The Rhodora, by Ralph Waldo Emerson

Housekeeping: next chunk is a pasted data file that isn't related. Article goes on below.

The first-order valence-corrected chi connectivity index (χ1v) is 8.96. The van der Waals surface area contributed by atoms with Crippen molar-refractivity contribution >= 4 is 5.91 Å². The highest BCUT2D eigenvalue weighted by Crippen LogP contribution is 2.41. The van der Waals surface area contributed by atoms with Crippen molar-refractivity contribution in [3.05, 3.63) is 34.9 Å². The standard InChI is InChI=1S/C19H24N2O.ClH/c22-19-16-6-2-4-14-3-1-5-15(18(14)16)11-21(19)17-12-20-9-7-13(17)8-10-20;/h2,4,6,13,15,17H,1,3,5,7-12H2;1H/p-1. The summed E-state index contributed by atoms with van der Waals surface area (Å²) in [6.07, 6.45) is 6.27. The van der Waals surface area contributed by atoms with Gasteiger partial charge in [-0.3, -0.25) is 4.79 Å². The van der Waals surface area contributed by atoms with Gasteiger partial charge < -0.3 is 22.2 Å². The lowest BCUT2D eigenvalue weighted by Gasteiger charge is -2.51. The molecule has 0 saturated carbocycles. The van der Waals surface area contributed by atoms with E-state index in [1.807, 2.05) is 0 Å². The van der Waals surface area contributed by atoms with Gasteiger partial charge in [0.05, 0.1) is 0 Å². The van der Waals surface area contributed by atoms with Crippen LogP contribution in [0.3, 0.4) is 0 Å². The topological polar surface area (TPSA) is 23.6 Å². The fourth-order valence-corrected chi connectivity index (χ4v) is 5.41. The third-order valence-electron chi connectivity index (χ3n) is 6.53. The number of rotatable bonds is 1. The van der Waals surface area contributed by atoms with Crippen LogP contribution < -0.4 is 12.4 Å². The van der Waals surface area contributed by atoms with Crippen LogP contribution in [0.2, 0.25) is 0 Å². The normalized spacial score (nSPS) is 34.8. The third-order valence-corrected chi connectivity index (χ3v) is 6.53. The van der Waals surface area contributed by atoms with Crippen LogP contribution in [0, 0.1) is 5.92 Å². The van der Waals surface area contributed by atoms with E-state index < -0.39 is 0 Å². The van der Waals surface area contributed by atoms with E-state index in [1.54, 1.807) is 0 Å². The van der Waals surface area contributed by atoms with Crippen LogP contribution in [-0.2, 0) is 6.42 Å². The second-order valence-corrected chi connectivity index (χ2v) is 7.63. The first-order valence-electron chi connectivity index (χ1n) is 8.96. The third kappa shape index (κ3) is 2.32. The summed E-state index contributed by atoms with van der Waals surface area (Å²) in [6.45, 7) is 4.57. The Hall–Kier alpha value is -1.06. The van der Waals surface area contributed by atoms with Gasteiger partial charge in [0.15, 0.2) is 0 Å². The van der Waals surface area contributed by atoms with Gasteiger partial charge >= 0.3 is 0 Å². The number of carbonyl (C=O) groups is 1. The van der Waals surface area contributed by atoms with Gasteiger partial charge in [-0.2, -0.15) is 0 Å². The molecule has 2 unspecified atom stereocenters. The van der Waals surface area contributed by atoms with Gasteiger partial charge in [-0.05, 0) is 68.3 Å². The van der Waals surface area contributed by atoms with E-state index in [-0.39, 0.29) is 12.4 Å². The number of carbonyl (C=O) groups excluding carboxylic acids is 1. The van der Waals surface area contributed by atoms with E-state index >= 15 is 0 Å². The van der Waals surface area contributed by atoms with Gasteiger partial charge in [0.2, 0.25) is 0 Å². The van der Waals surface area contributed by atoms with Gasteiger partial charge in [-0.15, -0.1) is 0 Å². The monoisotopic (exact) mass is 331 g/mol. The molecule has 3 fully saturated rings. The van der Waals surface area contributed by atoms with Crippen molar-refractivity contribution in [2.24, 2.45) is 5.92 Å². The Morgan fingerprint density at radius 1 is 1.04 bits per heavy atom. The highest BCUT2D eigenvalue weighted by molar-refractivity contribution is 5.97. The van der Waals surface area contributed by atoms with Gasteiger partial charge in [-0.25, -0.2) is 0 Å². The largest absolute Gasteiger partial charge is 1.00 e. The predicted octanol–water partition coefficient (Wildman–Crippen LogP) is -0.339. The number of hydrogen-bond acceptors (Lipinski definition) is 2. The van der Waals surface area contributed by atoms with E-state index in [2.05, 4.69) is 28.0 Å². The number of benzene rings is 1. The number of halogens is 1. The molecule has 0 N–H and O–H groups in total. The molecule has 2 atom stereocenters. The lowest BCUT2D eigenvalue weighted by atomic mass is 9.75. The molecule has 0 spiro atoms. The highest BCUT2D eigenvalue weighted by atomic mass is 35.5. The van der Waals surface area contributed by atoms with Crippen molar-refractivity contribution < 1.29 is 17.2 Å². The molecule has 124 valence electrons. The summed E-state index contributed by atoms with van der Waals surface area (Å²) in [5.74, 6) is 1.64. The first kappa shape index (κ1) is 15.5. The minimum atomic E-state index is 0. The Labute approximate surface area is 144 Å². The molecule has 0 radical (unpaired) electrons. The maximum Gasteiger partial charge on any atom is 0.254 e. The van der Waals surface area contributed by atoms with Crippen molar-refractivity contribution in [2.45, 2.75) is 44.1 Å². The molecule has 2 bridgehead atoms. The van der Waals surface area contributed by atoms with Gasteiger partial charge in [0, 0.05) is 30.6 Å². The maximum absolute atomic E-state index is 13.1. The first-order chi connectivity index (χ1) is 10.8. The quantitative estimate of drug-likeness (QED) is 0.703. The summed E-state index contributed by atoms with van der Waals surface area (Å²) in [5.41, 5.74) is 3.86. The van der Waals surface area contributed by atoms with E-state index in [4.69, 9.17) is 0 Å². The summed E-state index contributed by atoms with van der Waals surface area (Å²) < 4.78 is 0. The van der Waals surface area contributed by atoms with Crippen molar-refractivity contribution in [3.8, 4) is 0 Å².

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The poem begins with an explanation for the existence of the poem itself. Emerson writes, “On being asked, whence is the flower,” (Lewis). The speaker starts off by saying this because the idea itself parallels with the entire theory of Transcendentalism. To a practicing Transcendentalist, the answers in life are provided by God through nature, so the question is present to explain that the through the poem God provides wisdom in his answer through nature’s Rhodora. In the poem, the word “whence” does not actually represent “when” so they are not asking when was the flower, but rather “why”. The idea here is that the Transcendentalist speaker is looking upon this flower and wondering why it exists, wondering what its sole purpose is and why he stumbled upon it. “[Through Transcendentalism] the speaker is moved by something in nature. He is open to what nature has to teach and, as a result, he gains something from the experience,” (Bussey 196). This moving feeling is what causes the poem to be written. From there, the speaker begins his journey of discovery by saying, “In May, when the sea-winds pierced our solitudes,” (Lewis 1). The use of a plural solitudes leaves reason to believe that the speaker is not alone in this journey, which would explain the origin of the question. His companion, from asking of the source of the flower, is also partaking in the spiritual journey. The word piercing helps to personify the sea winds that blow past the speaker and his companion along their walk, giving it an animated feeling. The idea of piercing is acting as a hyperbole due to the fact that it cannot actually physically pierce the body; however, the image behind piercing is to break or tear through something. In this sense, the speaker is ... ... middle of paper ... ... not share his transcendentalist beliefs about the value of Works Cited Bera, Susan. “The Rhodora” by Ralph Waldo Emerson: A Critical Overview. N.p. 2010. Web. 9 March 2014. Bussey, Jennifer. Critical Essay on “The Rhodora.” Poetry for Students. Vol. 17. Farmington Hills, MI: The Gale Group, 2002. Print. Kelly, David. ed. “The Rhodora –Ralph Waldo Emerson.” Poetry for Students. Vol. 17 Farmington Hills, MI: The Gale group 2002. Print. Lewis, Joan Johnson. “The Rhodora by Ralph Waldo Emerson”. 3 September 2009. Emerson Central. 11 March 2014 Prebilic, Michelle. Critical Essay on “The Rhodora.” Poetry for Students. Vol. 17. Farmington Hills, MI: The Gale Group, 2002. Print. Yoder, R.A. Critical Essay on “The Rhodora.” Poetry for Students. Vol. 17. Farmington Hills, MI: The Gale Group, 2002. Print.

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